Hinde Capital On China, Gold, AndThe Continuing Unravelling Of Our Monetary Order

The global crisis is a financial crisis driven primarily by global trade and capital imbalances; and Hinde Capital believes the crisis is in full swing again and asset prices are in danger of falling globally. Money is less effective at catching the falling knife. Investors and policymakers do not believe this is the beginning of a major EM contagion crisis. They are lulling themselves into a false sense of security. They see the EM market tremors, and do not fear a re-run of the EM crises of old. They are right. This is not (just) going to be an EM crisis. The disproportionate reaction of central bankers and policymakers alike has merely succeeded in compounding and exacerbating the error of this highly imbalanced monetary system. Recent events in emerging countries are a manifestation of the continuing unravelling of our monetary order.

Via Hinde Capital,

Over the past four decades the global economy has largely experienced prolonged imbalances, with countries running large current account deficits in symbiotic relationships with those running large surpluses. In our recent HindeSight Investor Letter – Top of the BoPs (below) – we revisit our long held belief that the current monetary order as defined by a constellation of exchange rate arrangements between the major global currencies, and which maintained these imbalances artificially, has led to excessive global liquidity and credit creation. This in turn drove a litany of asset price bubbles.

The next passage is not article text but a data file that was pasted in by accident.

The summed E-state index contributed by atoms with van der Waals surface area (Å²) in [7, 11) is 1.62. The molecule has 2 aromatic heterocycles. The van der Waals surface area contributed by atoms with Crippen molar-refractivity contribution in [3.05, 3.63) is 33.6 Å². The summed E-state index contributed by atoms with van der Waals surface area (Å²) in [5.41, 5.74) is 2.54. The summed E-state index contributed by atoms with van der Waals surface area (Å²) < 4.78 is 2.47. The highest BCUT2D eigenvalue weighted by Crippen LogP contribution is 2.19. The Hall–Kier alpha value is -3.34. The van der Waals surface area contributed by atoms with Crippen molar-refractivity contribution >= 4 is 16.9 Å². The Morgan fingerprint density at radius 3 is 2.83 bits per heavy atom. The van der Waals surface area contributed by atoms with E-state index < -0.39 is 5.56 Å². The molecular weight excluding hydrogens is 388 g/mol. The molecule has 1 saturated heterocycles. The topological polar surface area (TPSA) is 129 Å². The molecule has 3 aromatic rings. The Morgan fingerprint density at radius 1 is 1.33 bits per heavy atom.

The bursting of these asset bubbles has continued in a series these past two decades, each one’s demise leading to more disruptive policy responses which have only succeeded in igniting yet more bubbles, only for those too to fail.

Finally in 2008 we witnessed the finale of decades of credit creation, rising in what appeared to be a crescendo of credit excess and widespread asset booms. We saw this event as the death throes of an unstable monetary regime, only then to see an unprecedented global reaction by policymakers in a coordinated fashion to keep the global system alive. For a moment here today, there are those who dare to believe they have succeeded, with rising equity markets a testimony to a reviving global economy. Nothing could be further from reality.

We stand by our assessment that the disproportionate reaction of central bankers and policymakers alike has merely succeeded in compounding and exacerbating the error of this highly imbalanced monetary system. Recent events in emerging countries are a manifestation of the continuing unravelling of our monetary order.

In the 1980s it was a hike by the US Fed that triggered the LatAm crisis. Today, the mere whisper of tighter monetary conditions in the US, vis-a-vis a tapering of QE has led to higher bond rates globally. Note tapering is not the same as hiking interest rates.

The consequences of multiple rounds of QE have heightened global risks as it has both exacerbated ‘currency competition’ and hot capital flows into countries seeking desperately for a return both from income and capital growth. This has created major distortions in term rates, equity and bond values, driving them artificially high in price.

These distortions have created risks far greater than the fragilities of EM countries of yesterday years. The system of credit creation has produced unstable growth underpinned with collateral which is both mobile and suspect in its integrity.